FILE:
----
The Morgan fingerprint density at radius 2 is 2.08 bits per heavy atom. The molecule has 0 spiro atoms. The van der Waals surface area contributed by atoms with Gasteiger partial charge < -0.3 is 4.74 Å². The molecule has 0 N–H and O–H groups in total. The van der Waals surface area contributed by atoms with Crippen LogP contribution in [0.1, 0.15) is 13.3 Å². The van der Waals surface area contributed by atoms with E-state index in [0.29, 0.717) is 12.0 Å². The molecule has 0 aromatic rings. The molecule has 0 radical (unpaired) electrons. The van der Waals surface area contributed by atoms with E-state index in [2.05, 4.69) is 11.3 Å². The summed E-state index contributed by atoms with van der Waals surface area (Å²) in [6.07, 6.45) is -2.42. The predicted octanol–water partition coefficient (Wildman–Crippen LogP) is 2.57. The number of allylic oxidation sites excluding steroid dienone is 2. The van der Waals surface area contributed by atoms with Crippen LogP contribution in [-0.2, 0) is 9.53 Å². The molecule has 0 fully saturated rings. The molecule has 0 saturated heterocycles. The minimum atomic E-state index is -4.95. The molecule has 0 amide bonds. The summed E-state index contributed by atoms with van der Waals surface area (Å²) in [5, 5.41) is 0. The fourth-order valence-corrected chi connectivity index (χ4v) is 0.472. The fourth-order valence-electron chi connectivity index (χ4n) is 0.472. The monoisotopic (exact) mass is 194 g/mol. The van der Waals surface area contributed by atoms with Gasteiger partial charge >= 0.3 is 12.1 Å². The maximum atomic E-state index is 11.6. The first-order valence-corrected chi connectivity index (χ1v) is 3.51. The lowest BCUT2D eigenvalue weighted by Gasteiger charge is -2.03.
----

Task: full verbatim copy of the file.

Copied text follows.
The Morgan fingerprint density at radius 2 is 2.08 bits per heavy atom. The molecule has 0 spiro atoms. The van der Waals surface area contributed by atoms with Gasteiger partial charge < -0.3 is 4.74 Å². The molecule has 0 N–H and O–H groups in total. The van der Waals surface area contributed by atoms with Crippen LogP contribution in [0.1, 0.15) is 13.3 Å². The van der Waals surface area contributed by atoms with E-state index in [0.29, 0.717) is 12.0 Å². The molecule has 0 aromatic rings. The molecule has 0 radical (unpaired) electrons. The van der Waals surface area contributed by atoms with E-state index in [2.05, 4.69) is 11.3 Å². The summed E-state index contributed by atoms with van der Waals surface area (Å²) in [6.07, 6.45) is -2.42. The predicted octanol–water partition coefficient (Wildman–Crippen LogP) is 2.57. The number of allylic oxidation sites excluding steroid dienone is 2. The van der Waals surface area contributed by atoms with Crippen LogP contribution in [-0.2, 0) is 9.53 Å². The molecule has 0 fully saturated rings. The molecule has 0 saturated heterocycles. The minimum atomic E-state index is -4.95. The molecule has 0 amide bonds. The summed E-state index contributed by atoms with van der Waals surface area (Å²) in [5, 5.41) is 0. The fourth-order valence-corrected chi connectivity index (χ4v) is 0.472. The fourth-order valence-electron chi connectivity index (χ4n) is 0.472. The monoisotopic (exact) mass is 194 g/mol. The van der Waals surface area contributed by atoms with Gasteiger partial charge >= 0.3 is 12.1 Å². The maximum atomic E-state index is 11.6. The first-order valence-corrected chi connectivity index (χ1v) is 3.51. The lowest BCUT2D eigenvalue weighted by Gasteiger charge is -2.03.